"We believe we have something to offer," says Terry Willis, the managing director at the Energy Industries Council, a British trade body. His organisation is holding an event to bring together UK and Saudi oil executives in Al Khobar in December where one of the main talking points will be developments in the Red Sea.
Production techniques, and the companies chosen to deploy them, will depend on the findings. If the reservoirs are filled with crude, floating rigs will be used to puncture a seabed as deep as 1,000 metres below the water's surface, and the oil is likely to be transferred to tankers offshore.
If the reservoirs contain large quantities of associated gas, processing facilities are needed to separate the oil from the gas. These would be built on land, with pipelines connecting them to the rigs. Such a production system would become expensive, says Mr Al Husseini.
Many experts doubt the 50 billion barrel estimate will materialise as proven reserves.
Any large oil discovery would add to Saudi Arabia's reserve pile and would not have any immediate impact on production levels. The country has a depletion rate limit of 2 per cent a year on major fields and output levels are also governed by limits agreed with Opec in accordance with market requirements. The response to unearthing large quantities of natural gas would be different.
Despite holding the fourth-largest reserves of natural gas, Saudi Arabia is short of gas supply and Saudi Aramco has embarked on an ambitious programme to boost gas production by a third in the five years to 2015.
Added production is desperately needed to maintain the drive towards industrial expansion, which is based on the petrochemicals sector and associated downstream industries. Petrochemicals rely heavily on gas as a feedstock, while a growing industrial base requires electricity to power it.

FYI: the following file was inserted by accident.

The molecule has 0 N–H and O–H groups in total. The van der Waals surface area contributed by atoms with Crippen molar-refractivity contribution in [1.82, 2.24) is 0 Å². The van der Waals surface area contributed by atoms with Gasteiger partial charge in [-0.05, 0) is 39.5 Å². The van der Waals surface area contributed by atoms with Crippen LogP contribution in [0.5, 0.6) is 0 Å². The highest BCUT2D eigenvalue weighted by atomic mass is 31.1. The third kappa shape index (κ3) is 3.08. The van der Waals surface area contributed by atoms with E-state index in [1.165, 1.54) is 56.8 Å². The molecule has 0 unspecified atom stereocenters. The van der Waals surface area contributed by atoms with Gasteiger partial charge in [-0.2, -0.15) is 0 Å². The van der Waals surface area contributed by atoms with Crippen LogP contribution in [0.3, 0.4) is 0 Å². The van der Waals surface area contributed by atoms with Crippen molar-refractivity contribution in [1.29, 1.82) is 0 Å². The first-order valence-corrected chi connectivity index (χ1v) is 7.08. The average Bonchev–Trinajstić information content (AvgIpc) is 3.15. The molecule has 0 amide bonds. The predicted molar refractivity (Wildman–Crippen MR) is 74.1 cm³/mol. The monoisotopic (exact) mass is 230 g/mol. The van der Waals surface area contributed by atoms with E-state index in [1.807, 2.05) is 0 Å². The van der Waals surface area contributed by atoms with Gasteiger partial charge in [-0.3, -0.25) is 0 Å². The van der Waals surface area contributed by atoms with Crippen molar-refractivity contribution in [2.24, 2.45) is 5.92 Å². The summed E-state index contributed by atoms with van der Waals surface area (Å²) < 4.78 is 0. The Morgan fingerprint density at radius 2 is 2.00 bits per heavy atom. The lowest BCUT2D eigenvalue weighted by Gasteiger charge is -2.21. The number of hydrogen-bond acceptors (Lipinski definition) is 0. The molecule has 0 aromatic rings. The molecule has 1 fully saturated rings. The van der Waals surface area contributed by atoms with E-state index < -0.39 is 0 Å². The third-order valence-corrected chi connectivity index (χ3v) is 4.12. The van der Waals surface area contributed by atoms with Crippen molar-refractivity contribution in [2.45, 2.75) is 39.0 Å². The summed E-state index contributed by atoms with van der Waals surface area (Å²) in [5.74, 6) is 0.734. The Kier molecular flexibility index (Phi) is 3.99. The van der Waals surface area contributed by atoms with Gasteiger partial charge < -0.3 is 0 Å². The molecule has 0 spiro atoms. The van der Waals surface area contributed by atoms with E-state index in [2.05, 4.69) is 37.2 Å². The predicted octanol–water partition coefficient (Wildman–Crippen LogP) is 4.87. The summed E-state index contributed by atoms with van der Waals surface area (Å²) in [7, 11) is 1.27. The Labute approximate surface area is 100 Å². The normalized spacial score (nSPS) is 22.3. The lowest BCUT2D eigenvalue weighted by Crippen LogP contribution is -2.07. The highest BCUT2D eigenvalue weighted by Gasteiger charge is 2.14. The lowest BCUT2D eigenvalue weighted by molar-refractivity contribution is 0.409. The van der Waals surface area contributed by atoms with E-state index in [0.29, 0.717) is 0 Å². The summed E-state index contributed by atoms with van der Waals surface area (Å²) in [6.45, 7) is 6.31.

Saudi Arabia currently burns growing volumes of crude oil to feed its demand for power and natural gas is a preferable alternative. It is cleaner burning and also frees up higher-value crude for export.
Saudi Arabia already produces gas off its coast with the Karan field in the Arabian Gulf recently surpassing the 1 billion cubic feet per day mark. But Karan will not meet all the kingdom's demand for gas, which is estimated to triple by 2030.
The need for gas is likely to have been one of the factors that motivated Saudi Aramco to relaunch its activities in the Red Sea and experts believe the chances of striking gas are good.
"Given the temperature and the pressure of the environment geologically, it's very likely that the oil will be light and have a lot of gas in it," says Mr Al Husseini.
One of two operational fields in the west already produces condensate, a light hydrocarbon liquid similar to petroleum, lending credibility to the hopes of striking gas.
Production of hydrocarbons in the Red Sea will not commence on a big scale before the end of the decade.
But the prospect of the next big find will keep the industry abuzz long before then.